Public Safety Communications Center accepting texts to 911

Sheriff’s Office staff explains positive and negative aspects of texting in emergencies

Image courtesy Sheriff's Office
Image courtesy Sheriff’s Office

The Sarasota County Sheriff’s Office Emergency Operations Bureau has announced that the Public Safety Communications Center (PSC) has begun accepting text messages to 911.

While other counties have deployed text-messaging solutions, the PSC has become just the second entity in the state of Florida to launch the Next Generation Text-to-911 services, a news release says. Among the benefits of that service is faster accessibility for people who are hard of hearing, deaf or speech-impaired, the release points out. “Text-to-911 will also help in situations when a crime is in progress, the caller is facing domestic abuse or when the caller is injured and cannot speak,” the release notes.

While the service offers a new level of convenience, emergency operations professionals are warning the public of the challenges that come with evolving technology, the release continues.

“While texting to 911 is available across Sarasota County, call takers have no way of pinpointing an exact location when a text message is received,” said Emergency Operations Manager Kris Adams in the release. “For that reason, it is imperative the user begins their message with a precise location and description of the emergency. With changes in technology and culture, written words and acronyms can take on completely different meanings,” she pointed out in the release. “For example, while acronyms such as ‘SMH’ might suggest ‘shaking my head’ to a citizen, our operators will receive that as ‘Sarasota Memorial Hospital.’ We can’t stress the importance of clarity enough.”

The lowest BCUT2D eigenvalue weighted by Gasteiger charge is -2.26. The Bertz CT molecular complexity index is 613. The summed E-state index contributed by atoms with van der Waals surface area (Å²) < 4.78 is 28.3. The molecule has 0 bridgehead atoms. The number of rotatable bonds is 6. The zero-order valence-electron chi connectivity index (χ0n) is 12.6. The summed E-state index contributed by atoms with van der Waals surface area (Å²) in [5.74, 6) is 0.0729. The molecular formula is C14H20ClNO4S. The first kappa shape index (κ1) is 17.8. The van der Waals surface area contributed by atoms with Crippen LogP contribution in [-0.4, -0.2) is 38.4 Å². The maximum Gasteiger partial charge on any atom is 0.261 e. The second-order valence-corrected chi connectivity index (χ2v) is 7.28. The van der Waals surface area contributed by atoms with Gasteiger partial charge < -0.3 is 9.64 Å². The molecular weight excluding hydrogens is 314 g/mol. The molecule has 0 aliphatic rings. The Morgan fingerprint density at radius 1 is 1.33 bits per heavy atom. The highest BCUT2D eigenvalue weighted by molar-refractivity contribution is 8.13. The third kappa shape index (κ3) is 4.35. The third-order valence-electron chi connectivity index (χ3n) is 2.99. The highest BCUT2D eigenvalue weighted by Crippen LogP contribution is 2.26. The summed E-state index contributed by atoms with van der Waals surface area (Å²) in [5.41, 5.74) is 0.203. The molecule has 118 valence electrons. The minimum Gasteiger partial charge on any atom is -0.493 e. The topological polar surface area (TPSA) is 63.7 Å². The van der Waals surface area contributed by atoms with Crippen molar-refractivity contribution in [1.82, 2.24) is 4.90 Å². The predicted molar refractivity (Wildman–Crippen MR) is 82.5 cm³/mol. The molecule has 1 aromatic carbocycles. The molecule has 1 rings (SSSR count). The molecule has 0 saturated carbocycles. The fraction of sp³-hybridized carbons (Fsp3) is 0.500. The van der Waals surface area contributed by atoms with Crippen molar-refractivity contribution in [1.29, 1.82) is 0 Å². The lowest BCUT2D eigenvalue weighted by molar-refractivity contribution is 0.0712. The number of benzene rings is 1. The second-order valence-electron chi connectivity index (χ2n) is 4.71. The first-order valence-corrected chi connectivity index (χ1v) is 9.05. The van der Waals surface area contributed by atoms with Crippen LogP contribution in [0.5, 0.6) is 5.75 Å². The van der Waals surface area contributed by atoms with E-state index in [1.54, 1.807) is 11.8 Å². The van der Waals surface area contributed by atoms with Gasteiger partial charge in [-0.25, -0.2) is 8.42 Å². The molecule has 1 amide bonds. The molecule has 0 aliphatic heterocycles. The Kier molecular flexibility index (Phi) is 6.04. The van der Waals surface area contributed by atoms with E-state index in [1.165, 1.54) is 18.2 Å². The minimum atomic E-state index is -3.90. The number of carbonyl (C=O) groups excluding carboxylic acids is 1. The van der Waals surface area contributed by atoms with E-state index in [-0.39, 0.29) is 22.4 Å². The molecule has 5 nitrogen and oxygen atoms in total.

The Emergency Operations Bureau also reminds the public that text messages sent to more than one person, and text messages containing multimedia, will not be accepted. “If a text message contains a photo or video, or it is sent outside of Sarasota County, the user will receive a bounce-back message stating, ‘Please make a voice call to 911. There is no text service to 911 available at this time,’” the release adds. Members of the public are urged to keep messages brief and concise without abbreviations or slang.

The following wireless carriers, compliant with rules set forth by the Federal Communications Commission, offer text-to-911 services: Verizon Wireless, Sprint, AT&T and T-Mobile. Users must have a text or data plan to use the services and, as with all text messages, those sent to 911 may take longer to receive or may not be received at all, the release explains.

“Voice calls to 911 are still the best and fastest way to get help during an emergency,” added Emergency Operations Bureau Capt. Jeff Slapp in the release. “Technology can be temperamental, and while we continue to adapt to these new services, we encourage citizens to call if you can; text if you can’t.”

The Public Safety Communications Center recently received the Technology Leadership Award for a Large Communications Center from APCO International, the release notes. Personnel will travel to Orlando this August to accept recognition for leadership in public safety communications, the release adds.

For more information on local text-to-911 services, visit the sheriff’s office YouTube channel at Additional resources are available for download on the Federal Communications Commission website at